Concerned about rising raw material costs, Cooper Tire & Rubber Co. is considering raising tire prices.
Those hikes could come as soon as the next couple of weeks or not until next year, Thomas Dattilo, Cooper chairman, president and CEO, said during an Oct. 16 conference call regarding the company's third quarter earnings.
``We are really giving a lot of thought to the next pricing initiative,'' he said.
Pull-ahead sales from the Bridgestone/Firestone and Ford Motor Co. recalls still are impacting aftermarket tire sales. Because of that, many dealers are keeping their inventories low, Mr. Dattilo said.
In the third quarter and nine months, ended Sept. 30, Cooper reported improved sales and earnings, with the gains coming principally from the company's automotive components business.
Meanwhile, the tire division suffered a 48 percent drop in comparable operating earnings as sales edged up 0.4 percent. Cooper cited rising raw material costs, weaker customer and product mix and operating in efficiencies as the reason for the division's weaker performance in North America.
While the overall replacement tire market declined nearly 8 percent during the quarter, Cooper said, its own North American passenger and light truck tire sales fell just 1 percent.
Although replacement demand is weak, it will pick up, said Roger Hendriksen, director of investor relations and corporate communications.
``The question is when, but when it does, it will pick up very, very quickly,'' he said, given that manufacturers' inventory levels are down 25 percent from where they were in 2000.
Rising costs related to product liability and legal defense, labor costs, Transportation Recall Efficiency, Accountability and Documentation (TREAD) Act-related expenses, and raw materials are the rationale for considering price hikes, Mr. Hendriksen said.
Cooper paid an additional $5 million during the third quarter alone for its raw materials. Ever-rising oil prices are driving up the cost of carbon black and monomers, according to Mr. Dattilo.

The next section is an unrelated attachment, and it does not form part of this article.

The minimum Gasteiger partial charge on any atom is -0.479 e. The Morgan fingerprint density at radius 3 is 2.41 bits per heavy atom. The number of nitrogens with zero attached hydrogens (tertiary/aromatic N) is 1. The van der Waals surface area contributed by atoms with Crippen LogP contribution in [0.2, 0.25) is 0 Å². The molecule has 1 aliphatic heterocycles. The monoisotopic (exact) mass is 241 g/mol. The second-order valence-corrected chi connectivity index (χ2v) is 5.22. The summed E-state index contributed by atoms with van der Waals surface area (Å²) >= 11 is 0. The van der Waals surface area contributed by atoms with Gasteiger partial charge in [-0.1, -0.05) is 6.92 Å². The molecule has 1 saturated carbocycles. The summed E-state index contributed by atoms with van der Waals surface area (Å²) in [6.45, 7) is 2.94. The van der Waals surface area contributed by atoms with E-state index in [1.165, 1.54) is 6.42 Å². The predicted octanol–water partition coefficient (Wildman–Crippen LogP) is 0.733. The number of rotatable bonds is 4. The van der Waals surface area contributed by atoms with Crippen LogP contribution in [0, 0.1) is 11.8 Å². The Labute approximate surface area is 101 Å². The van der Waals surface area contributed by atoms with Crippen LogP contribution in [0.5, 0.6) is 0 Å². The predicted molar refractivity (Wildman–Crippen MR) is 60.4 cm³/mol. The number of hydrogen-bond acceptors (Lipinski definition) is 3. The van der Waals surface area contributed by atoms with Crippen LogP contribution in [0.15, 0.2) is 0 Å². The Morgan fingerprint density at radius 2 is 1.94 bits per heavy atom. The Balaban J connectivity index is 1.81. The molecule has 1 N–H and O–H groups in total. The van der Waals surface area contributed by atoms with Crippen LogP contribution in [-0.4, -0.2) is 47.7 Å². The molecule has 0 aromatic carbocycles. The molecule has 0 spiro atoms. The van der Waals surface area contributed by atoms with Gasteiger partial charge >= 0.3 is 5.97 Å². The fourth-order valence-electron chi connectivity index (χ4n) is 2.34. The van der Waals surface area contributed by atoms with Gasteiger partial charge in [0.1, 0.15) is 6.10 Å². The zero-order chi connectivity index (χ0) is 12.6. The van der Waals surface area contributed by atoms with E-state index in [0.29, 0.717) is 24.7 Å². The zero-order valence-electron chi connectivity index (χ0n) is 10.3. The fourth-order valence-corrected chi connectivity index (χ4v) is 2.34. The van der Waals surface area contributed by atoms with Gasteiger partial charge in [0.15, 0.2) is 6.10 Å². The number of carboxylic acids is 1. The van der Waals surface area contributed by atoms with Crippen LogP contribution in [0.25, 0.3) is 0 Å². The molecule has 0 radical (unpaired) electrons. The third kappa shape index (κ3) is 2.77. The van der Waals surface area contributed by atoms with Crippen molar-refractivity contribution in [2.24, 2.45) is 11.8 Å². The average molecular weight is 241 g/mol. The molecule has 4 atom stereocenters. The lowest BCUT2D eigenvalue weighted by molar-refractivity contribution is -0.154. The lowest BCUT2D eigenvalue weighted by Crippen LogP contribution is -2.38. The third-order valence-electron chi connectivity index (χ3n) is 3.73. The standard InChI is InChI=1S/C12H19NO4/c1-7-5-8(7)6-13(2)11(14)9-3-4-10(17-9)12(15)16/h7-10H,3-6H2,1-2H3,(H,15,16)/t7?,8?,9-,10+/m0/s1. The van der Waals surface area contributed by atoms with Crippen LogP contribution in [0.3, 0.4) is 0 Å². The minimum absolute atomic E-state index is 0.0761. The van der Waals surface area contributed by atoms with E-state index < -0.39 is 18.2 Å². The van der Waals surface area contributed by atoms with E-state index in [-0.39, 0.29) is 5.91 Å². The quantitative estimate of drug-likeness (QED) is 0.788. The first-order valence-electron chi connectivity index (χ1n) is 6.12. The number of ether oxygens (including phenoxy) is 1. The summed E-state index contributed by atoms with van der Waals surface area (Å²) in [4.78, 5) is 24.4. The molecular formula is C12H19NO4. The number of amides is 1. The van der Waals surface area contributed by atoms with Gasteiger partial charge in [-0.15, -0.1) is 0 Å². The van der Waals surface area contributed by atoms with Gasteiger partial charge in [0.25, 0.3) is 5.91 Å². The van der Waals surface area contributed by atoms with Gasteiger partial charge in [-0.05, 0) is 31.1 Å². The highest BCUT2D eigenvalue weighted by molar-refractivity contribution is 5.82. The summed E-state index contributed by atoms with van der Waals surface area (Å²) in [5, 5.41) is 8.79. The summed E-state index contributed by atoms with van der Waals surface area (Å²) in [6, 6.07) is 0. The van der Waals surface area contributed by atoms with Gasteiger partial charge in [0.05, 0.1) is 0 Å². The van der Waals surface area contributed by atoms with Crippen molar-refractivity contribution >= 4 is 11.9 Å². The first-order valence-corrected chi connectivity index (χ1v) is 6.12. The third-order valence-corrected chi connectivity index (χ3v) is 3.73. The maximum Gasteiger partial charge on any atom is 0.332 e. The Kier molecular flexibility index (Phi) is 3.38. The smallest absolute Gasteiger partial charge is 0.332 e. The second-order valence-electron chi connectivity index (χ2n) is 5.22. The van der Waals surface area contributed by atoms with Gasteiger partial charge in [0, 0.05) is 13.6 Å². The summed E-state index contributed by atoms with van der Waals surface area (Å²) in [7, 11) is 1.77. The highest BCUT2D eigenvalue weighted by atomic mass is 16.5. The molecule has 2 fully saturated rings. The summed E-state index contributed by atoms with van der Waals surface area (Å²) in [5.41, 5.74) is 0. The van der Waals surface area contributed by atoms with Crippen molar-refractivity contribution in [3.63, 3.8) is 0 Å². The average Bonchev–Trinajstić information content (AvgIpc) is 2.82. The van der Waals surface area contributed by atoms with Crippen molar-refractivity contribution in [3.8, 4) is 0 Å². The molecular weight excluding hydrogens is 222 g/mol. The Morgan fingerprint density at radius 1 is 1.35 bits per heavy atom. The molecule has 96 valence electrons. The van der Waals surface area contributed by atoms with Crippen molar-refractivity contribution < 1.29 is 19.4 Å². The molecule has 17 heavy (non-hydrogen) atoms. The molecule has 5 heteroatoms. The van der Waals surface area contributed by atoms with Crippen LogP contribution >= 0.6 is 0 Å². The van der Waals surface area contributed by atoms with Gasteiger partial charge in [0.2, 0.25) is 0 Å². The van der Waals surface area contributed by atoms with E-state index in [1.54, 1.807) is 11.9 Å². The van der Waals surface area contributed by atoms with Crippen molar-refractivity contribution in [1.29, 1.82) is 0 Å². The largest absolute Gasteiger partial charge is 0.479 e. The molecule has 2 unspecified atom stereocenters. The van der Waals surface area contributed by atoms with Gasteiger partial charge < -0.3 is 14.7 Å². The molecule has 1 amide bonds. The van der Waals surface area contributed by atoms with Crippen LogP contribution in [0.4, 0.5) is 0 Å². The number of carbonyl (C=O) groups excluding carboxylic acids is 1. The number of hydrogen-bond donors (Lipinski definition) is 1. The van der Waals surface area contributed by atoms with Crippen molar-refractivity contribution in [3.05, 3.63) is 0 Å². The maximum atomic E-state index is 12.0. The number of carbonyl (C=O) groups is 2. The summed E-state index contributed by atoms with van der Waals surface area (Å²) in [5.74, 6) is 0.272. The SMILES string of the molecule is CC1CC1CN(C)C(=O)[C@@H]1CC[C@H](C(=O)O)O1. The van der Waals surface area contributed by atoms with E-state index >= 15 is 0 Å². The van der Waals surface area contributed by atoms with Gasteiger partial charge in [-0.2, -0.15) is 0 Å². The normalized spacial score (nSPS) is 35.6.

Kumho Tire USA Inc. and Yokohama Tire Corp. earlier this month said they will raise passenger and truck tire prices as of Nov. 1 because of rising manufacturing costs. Kumho will increase its prices 3 to 5 percent, depending on the tire, while Yokohama will boost its replacement prices for passenger and light truck tires between 4 and 6 percent.
For the third quarter, Cooper reported net income of $23.3 million, compared with a loss of $19.5 million in the third quarter a year ago when it a took a charge related to a proposed settlement of class action litigation. Sales in the quarter rose 6 percent to $839.3 million.
Sales in the tire division fell slightly to $464.4 million. The unit's operating profit of $27.4 million contrasted with an operating loss of $9.3 million a year ago, Cooper said, but the 2001 result was affected by the non-recurring charges for the class action litigation settlement. Excluding the one-time charge, the tire units' operating profit a year ago was $52 million.
Besides a weaker product mix, Cooper said the tire segments' margins suffered from decreased customer demand and unusual operating inefficiencies tied to lower production at its plants, which cost Cooper another $5 million.
Overall, Cooper was able to meet analysts consensus earnings estimates on the strength of its automotive business.
Cooper-Standard Automotive sales totaled $381.5 million in the quarter, up 14 percent and operating income of $27.4 million.
For the nine months, Cooper generated total net sales of $2.49 billion-an increase of 4.6 percent-and net income of $88.4 million, up measurably from the litigation-charge-affected $2.47 million last year.
``We are clearly a stronger company today because of the expansion of our automotive business,'' Mr. Dattilo said in a prepared statement. ``We are more diversified and better able to sustain growth during seasonal or cyclical slowdowns in one business or the other.''
The company's automotive components sector, he said, has a ``steady flow of significant new business coming on stream now and continuing through 2003 and 2004.
All our hard work and preparation over the past 18 months is allowing us to launch and deliver that business successfully and profitably.''
However, the tire industry ``is facing tougher conditions from both a manufacturing and a marketing perspective,'' Mr. Dattilo added.